A euphuism for the international legal and liberal order, transatlanticism is the set of normative values that the West believes—having painfully learned from its repeated experience with conflict—will further peace and security. Transatlanticism is enshrined in the UN Charter, the 1975 Helsinki Final Act, and the 1990 Paris Charter. At the end of the Cold War, the United States could say it was the sole guardian of the international order, as evidenced by its military response to Iraq’s violation of Kuwait’s territorial integrity. Twenty-five years later, transatlanticism is being openly challenged by Russia in Ukraine and Georgia as well as in Syria; by China in the South China Sea; and by the self-styled Islamic State in Syria and Iraq.

The United States could choose to use its considerable military power to enforce its preferred international rules, but it has chosen to work through and with regional partners to implement alternative strategies, with mixed results. Because the result of the U.S. presidential election on November 8 could either strengthen or weaken transatlanticism, it is essential that Europe view itself as a co-guardian of transatlanticism and be increasingly prepared to sacrifice—economically, politically, and militarily—to defend the international liberal order.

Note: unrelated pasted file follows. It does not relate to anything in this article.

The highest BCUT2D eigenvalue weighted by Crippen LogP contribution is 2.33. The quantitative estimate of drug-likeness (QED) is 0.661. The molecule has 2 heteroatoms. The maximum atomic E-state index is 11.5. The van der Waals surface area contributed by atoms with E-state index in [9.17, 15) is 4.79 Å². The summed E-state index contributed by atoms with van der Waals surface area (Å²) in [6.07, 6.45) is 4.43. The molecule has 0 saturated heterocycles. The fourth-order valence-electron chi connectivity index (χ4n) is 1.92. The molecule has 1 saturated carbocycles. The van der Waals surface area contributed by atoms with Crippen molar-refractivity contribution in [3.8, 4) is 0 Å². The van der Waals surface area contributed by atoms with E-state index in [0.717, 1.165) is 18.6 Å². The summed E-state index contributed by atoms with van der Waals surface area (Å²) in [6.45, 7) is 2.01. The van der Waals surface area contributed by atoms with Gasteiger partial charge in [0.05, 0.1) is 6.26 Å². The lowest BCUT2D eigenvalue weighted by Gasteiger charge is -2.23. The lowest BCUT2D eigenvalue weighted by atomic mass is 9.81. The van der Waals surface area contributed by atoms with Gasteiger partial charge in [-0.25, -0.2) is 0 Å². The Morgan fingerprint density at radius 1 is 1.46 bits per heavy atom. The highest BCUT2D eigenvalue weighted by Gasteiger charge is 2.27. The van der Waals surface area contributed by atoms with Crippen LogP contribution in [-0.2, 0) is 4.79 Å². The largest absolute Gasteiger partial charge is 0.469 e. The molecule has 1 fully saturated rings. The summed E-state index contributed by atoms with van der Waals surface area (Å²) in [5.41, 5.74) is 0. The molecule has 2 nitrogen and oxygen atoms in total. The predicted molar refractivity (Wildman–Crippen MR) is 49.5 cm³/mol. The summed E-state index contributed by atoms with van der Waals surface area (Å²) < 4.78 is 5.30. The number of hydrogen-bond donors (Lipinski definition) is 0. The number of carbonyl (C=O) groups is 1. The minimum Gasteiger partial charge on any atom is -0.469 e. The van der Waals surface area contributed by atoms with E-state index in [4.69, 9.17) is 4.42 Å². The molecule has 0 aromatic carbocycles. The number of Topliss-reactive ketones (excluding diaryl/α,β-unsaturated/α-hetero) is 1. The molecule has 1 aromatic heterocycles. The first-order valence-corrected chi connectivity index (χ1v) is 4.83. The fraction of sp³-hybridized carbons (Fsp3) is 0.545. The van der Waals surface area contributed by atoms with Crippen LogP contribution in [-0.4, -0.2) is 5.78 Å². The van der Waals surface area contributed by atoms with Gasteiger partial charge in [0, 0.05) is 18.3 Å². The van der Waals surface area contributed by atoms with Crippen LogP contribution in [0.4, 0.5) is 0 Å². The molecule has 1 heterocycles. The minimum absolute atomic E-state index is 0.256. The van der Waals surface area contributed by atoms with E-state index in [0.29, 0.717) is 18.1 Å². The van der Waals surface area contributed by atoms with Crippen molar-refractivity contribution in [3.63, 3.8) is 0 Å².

Alexandra de Hoop SchefferDirector of the Paris Office and senior transatlantic fellow at the German Marshall Fund of the United States

The next U.S. president will pursue a transactional approach to the transatlantic partnership. Outgoing U.S. President Barack Obama asked European allies to lead from the front in regions where Washington does not have vital interests at stake. The next president will rely even more on Europeans, mostly to secure their neighborhoods.